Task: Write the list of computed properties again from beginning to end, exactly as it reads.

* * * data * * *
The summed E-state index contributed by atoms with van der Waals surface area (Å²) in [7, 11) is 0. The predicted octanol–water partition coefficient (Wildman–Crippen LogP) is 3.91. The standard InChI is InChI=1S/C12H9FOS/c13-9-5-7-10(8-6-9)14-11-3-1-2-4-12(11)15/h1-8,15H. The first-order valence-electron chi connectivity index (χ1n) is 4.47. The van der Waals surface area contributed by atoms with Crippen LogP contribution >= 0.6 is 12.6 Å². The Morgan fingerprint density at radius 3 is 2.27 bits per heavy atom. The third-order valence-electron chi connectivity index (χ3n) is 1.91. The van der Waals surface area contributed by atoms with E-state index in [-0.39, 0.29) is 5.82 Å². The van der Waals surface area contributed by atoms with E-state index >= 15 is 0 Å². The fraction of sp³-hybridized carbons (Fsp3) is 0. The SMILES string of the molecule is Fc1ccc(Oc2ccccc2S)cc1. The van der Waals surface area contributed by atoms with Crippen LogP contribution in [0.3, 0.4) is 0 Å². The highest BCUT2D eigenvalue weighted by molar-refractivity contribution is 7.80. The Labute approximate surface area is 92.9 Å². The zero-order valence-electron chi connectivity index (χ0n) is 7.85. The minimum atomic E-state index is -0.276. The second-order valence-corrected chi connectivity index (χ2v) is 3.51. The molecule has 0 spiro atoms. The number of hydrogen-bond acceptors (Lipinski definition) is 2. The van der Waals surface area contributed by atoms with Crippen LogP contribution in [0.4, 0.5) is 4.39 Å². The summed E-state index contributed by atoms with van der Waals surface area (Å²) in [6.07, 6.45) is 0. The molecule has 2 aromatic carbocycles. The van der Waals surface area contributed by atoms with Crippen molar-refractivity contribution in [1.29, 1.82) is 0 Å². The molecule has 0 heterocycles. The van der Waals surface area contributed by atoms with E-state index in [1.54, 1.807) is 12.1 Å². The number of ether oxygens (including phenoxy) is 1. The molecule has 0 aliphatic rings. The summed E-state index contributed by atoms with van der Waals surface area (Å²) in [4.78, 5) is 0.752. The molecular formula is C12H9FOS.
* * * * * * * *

The summed E-state index contributed by atoms with van der Waals surface area (Å²) in [7, 11) is 0. The predicted octanol–water partition coefficient (Wildman–Crippen LogP) is 3.91. The standard InChI is InChI=1S/C12H9FOS/c13-9-5-7-10(8-6-9)14-11-3-1-2-4-12(11)15/h1-8,15H. The first-order valence-electron chi connectivity index (χ1n) is 4.47. The van der Waals surface area contributed by atoms with Crippen LogP contribution >= 0.6 is 12.6 Å². The Morgan fingerprint density at radius 3 is 2.27 bits per heavy atom. The third-order valence-electron chi connectivity index (χ3n) is 1.91. The van der Waals surface area contributed by atoms with E-state index in [-0.39, 0.29) is 5.82 Å². The van der Waals surface area contributed by atoms with E-state index >= 15 is 0 Å². The fraction of sp³-hybridized carbons (Fsp3) is 0. The SMILES string of the molecule is Fc1ccc(Oc2ccccc2S)cc1. The van der Waals surface area contributed by atoms with Crippen LogP contribution in [0.3, 0.4) is 0 Å². The highest BCUT2D eigenvalue weighted by molar-refractivity contribution is 7.80. The Labute approximate surface area is 92.9 Å². The zero-order valence-electron chi connectivity index (χ0n) is 7.85. The minimum atomic E-state index is -0.276. The second-order valence-corrected chi connectivity index (χ2v) is 3.51. The molecule has 0 spiro atoms. The number of hydrogen-bond acceptors (Lipinski definition) is 2. The van der Waals surface area contributed by atoms with Crippen LogP contribution in [0.4, 0.5) is 4.39 Å². The summed E-state index contributed by atoms with van der Waals surface area (Å²) in [6.07, 6.45) is 0. The molecule has 2 aromatic carbocycles. The van der Waals surface area contributed by atoms with Crippen molar-refractivity contribution in [1.29, 1.82) is 0 Å². The molecule has 0 heterocycles. The van der Waals surface area contributed by atoms with E-state index in [1.54, 1.807) is 12.1 Å². The number of ether oxygens (including phenoxy) is 1. The molecule has 0 aliphatic rings. The summed E-state index contributed by atoms with van der Waals surface area (Å²) in [4.78, 5) is 0.752. The molecular formula is C12H9FOS.